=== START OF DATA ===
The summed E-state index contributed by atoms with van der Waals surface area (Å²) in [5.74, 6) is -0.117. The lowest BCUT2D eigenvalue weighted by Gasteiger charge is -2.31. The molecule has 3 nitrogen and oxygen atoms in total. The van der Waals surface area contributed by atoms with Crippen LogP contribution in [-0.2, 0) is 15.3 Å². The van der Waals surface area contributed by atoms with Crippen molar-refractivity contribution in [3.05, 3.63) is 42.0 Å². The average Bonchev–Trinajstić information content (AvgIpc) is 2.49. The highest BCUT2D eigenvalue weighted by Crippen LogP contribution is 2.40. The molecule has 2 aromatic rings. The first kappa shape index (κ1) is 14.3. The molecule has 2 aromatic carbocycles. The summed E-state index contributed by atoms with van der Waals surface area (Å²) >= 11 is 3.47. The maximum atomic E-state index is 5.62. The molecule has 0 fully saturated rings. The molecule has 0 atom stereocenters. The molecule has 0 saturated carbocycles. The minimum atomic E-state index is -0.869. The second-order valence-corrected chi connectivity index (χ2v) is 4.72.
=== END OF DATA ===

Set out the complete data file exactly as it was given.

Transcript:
The summed E-state index contributed by atoms with van der Waals surface area (Å²) in [5.74, 6) is -0.117. The lowest BCUT2D eigenvalue weighted by Gasteiger charge is -2.31. The molecule has 3 nitrogen and oxygen atoms in total. The van der Waals surface area contributed by atoms with Crippen LogP contribution in [-0.2, 0) is 15.3 Å². The van der Waals surface area contributed by atoms with Crippen molar-refractivity contribution in [3.05, 3.63) is 42.0 Å². The average Bonchev–Trinajstić information content (AvgIpc) is 2.49. The highest BCUT2D eigenvalue weighted by Crippen LogP contribution is 2.40. The molecule has 2 aromatic rings. The first kappa shape index (κ1) is 14.3. The molecule has 2 aromatic carbocycles. The summed E-state index contributed by atoms with van der Waals surface area (Å²) >= 11 is 3.47. The maximum atomic E-state index is 5.62. The molecule has 0 fully saturated rings. The molecule has 0 atom stereocenters. The molecule has 0 saturated carbocycles. The minimum atomic E-state index is -0.869. The second-order valence-corrected chi connectivity index (χ2v) is 4.72.